This is a Dark Knight-ed Planet of the Apes franchise. Obviously, they still have to deal with the unreality of talking apes, which is slightly harder to keep in the realm of the real than a superpowerless guy in a caped-suit kicking ass, but it is done with integrity, and a rewriting of the backstory to be as realistic and possible as a story about talking apes can be. In other words, it doesn’t use time travel like the original Apes movies did, and the meticulous way we are brought along as Caesar learns to be more and more “human” makes his final move into “talking ape” as believable as such a moment ever could be. And let me go off on an important aside: Caesar is what makes the movie. He is more real, more believable, more interesting as a character than any of the human characters in the film. This, I think, was intentional, because to some extent your sympathies are supposed to lie with him. What really makes him so believable is the way he is portrayed, through motion capture technology, by Andy Serkis (who also was motion captured as Golum in the Lord of the Rings trilogy). If motion capture is ever to prove itself as worthy of an acting award, I would argue it is this performance that should get it. I would be satisfied if Andy was up for best supporting actor (even though he himself never actually appears in the film). He may not be physically in the film, but his performance steals it. While Caesar can’t talk for the majority of the movie, it is only through his movements and expressions that we come to know and love the character, and in the end root for his freedom.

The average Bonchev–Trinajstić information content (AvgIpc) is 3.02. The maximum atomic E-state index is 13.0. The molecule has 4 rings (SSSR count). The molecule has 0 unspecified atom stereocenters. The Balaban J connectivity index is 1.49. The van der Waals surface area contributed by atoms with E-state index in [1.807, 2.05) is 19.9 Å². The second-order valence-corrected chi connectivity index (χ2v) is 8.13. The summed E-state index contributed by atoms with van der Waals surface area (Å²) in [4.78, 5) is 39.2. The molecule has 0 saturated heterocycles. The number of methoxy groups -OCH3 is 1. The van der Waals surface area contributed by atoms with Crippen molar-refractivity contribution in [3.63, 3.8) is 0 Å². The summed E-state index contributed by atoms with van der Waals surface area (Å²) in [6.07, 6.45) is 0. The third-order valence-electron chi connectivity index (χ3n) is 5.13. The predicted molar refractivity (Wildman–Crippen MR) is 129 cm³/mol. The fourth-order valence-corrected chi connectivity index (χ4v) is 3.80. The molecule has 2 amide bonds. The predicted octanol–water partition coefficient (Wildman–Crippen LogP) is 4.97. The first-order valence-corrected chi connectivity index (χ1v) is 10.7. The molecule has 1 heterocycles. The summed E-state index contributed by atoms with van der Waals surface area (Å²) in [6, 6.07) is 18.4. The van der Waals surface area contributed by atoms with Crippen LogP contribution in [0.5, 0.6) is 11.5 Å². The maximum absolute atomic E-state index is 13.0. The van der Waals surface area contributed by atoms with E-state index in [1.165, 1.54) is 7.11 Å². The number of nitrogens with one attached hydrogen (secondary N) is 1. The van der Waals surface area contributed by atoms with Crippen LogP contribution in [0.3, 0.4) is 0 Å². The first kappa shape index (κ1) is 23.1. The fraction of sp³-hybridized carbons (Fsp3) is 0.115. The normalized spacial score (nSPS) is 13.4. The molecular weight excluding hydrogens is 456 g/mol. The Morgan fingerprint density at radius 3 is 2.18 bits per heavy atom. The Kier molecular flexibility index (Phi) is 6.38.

Here we have a near-perfect Summer popcorn flick, a simian spectacular which manages to maintain the political/philosophical thematic underpinning that was so crucial to the original series as well as the entertaining aspect that made the original such a hit with audiences worldwide. And it does so without ever veering into cheesy territory. I am excited for where this franchise will go. I hope when they get around to remaking the original, it maintains the integrity of this film, and manages to keep the spirit of the originals. It will be tricky to both remain faithful and remain commercially viable, especially since the Planet of the Apes movies all have one thing in common, they never end on a particularly hopeful note. They are apocalyptic in more ways than one. And they hold a mirror up to American society–maybe a fun house mirror, but a mirror nonetheless–and say “look at how terribly wrong-headed you are.” In the 60s, there was a large group of Americans who wanted and needed to hear that. While there are just as many who need to hear it now, I’m not sure there will be as many willing to hear it. I’m not sure America will have its ears open this time. I’m not sure America wants to look critically at its flaws at this particular moment in history. But we shall see…

Rise of the Planet of the Apes is a film directed by Rupert Wyatt, written by Rick Jaffa and Amanda Silver, and based on characters from the novel The Planet of the Apes by Pierre Boulle. It stars James Franco, Freida Pinto, John Lithgow and Andy Serkis. During experiments to find a cure for Alzheimer’s disease, a genetically-enhanced chimpanzee uses its greater intelligence to lead other apes to freedom.

Reel Deal Review Written by Tyler Malone

Thumbnail Picture Courtesy of 20th Century Fox

Thumbnail Design by Jillian Mercado